We arrived at our final destination late in the afternoon, took our first look at the local hospital facilities where we would set up our temporary clinic, and then retired to our hotel. New Barag Zuoqi is a town with a population of perhaps 40,000, a mix of Mongolian and Chinese people at a cross-roads about 30 miles from China’s border with Mongolia. Sponsored in part by the regional Red Cross, our team was committed to providing free medical and dental care to all comers for the next nine days, with local television being the primary means of advertisement.

We began our medical and dental clinic the very next morning. A typical clinic day would begin with a team gathering at 6:30 a.m. at our hotel for devotions and singing, followed by walking through the town square to breakfast at a nearby restaurant, then walking the remaining few blocks to the hospital building to start seeing our first patients at about 8:30 a.m. Our triage team would arrive a bit earlier to begin to bring order to the 80-100 people who would inevitably be chaotically milling about the clinic intake area, some having arrived well before dawn, and many having traveled for hours to reach us.

China is a nation full of enigmas, and one of them is their health care system. As a communist country since 1949, one might assume that there is universal access to healthcare for its 1.3 billion citizens. As I have come to find in my travels there, that is not the case. Patients are generally required to pay the full amount out-of-pocket prior to receiving service. There is no widely established national health plan, and only very recently has there been any kind of partial financial assistance available to help cover health care costs. Coupled with the spotty availability of competent health care providers and hospitals, particularly in rural and frontier areas, this reality has kept many people from obtaining even the most basic health and preventive care. It is precisely this gap in health care that our medical team was hoping to help bridge during our time there.


Jan, shown in Shenyang with a group of basketball playing children.

After our prospective clinic patients would arrive on premises, they would be triaged with the taking of a brief health history, recording of vital signs, then routed to their appropriate dental or medical provider. As providers, we would each be ensconced in our own rooms, with at least one or two interpreters to provide the critical informational support that allowed us to successfully care for each patient. Also, we would often have young Chinese doctors-in-training present as observers, giving us opportunities to teach and encourage them as we worked. Patients ranged in age from infants to octogenarians, and most adults described themselves as “herdsmen.” Of course, we also saw merchants, laborers, students, housewives, and a smattering of unemployed. Common maladies we encountered included hypertension, heart disease, stomach pains, back pain, joint pain, respiratory infections and headache. Occasionally, we were confronted with more unusual conditions, such as brucellosis, and presumptive tuberculosis. No matter what the condition, our goal was to provide compassionate and clinically excellent care to every person we encountered.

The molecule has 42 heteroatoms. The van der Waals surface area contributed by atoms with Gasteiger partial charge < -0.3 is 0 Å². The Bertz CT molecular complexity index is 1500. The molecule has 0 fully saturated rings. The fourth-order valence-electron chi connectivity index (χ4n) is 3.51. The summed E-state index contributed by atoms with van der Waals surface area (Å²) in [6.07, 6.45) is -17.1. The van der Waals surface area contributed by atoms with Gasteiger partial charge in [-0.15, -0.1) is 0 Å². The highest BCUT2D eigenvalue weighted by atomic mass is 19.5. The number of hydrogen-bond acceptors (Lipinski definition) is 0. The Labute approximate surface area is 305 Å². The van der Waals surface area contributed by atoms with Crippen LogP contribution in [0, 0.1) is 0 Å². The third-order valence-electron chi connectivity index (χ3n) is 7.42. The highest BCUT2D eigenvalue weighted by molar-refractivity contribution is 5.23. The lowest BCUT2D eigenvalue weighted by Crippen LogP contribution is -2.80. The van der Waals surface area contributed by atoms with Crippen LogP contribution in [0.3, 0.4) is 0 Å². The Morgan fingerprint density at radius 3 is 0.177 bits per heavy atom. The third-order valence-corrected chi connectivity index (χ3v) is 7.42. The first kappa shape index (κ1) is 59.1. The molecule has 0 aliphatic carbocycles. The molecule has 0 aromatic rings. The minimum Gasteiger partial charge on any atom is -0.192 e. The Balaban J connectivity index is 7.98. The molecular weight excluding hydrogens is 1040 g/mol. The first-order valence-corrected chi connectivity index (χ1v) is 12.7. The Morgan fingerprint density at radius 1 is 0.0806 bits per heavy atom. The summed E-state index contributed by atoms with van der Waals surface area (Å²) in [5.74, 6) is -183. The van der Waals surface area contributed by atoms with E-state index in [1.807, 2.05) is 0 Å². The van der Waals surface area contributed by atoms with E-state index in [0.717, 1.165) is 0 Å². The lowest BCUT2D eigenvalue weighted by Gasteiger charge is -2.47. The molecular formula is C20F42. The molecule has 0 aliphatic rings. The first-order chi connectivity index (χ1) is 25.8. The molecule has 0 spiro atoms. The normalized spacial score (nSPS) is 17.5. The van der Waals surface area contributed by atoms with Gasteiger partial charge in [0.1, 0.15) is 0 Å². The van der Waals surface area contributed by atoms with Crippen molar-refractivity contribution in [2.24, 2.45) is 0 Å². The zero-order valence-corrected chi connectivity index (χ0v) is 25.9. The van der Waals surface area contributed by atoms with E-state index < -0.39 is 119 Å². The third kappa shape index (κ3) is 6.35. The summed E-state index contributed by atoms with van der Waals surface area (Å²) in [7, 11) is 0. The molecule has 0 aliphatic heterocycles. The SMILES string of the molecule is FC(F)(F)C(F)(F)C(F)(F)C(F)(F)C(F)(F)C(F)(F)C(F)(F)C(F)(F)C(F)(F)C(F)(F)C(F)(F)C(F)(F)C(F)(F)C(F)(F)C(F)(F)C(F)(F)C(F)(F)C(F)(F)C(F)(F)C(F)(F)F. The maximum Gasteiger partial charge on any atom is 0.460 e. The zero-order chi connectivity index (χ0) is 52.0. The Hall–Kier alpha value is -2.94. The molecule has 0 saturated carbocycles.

About the author: Jan and James Brauer have lived in Hood River since 1987. Jan works as a nurse in the Family Birth Center at Providence Hood River and James is a family physician in private practice. They have been privileged to serve on short-term medical teams over the years in amazing places such as Haiti, Kenya, Guatemala, Peru, Mali, and China.

Our clinic days would usually last from 8:30 until 5 p.m. or so, with a lunch break in the middle. On average, each of us providers would see about 20 patients a day, and by the end of our time there, we had given free care collectively to about 900 people. I still have snapshots in my head of several of these: The young female student with migraines, the elderly man tenderly cared for by his children after a devastating stroke, the local “bone-setter” curious about our western medicine, the large-animal vet struggling with chronic brucellosis … and so many others.

At the end of our last clinic day, as our team sat together in a “closing ceremony” presided by the matron of the hospital and the head of the local Red Cross, it was wonderful to see that our presence there had touched our hosts deeply and the warmth of their gratitude was a fitting reward. It was with an odd mixture of sadness and joy that we said our good-byes, encouraged by the reality that our time there had been a blessing to our hosts and to the many who had received our care.

As we traveled back toward our respective homes and jobs over the next several days, we relished our last few hours together with the teammates from China and America, with whom we had shared such a rich time of camaraderie and service. Jan and I were reminded yet again of the satisfaction and joy that comes from joining together to reach across the divides of language, politics, and culture, willingly using our collective skills and gifts to serve those less fortunate than ourselves, and then embracing the blessings of new friendships, good will, and a job well done.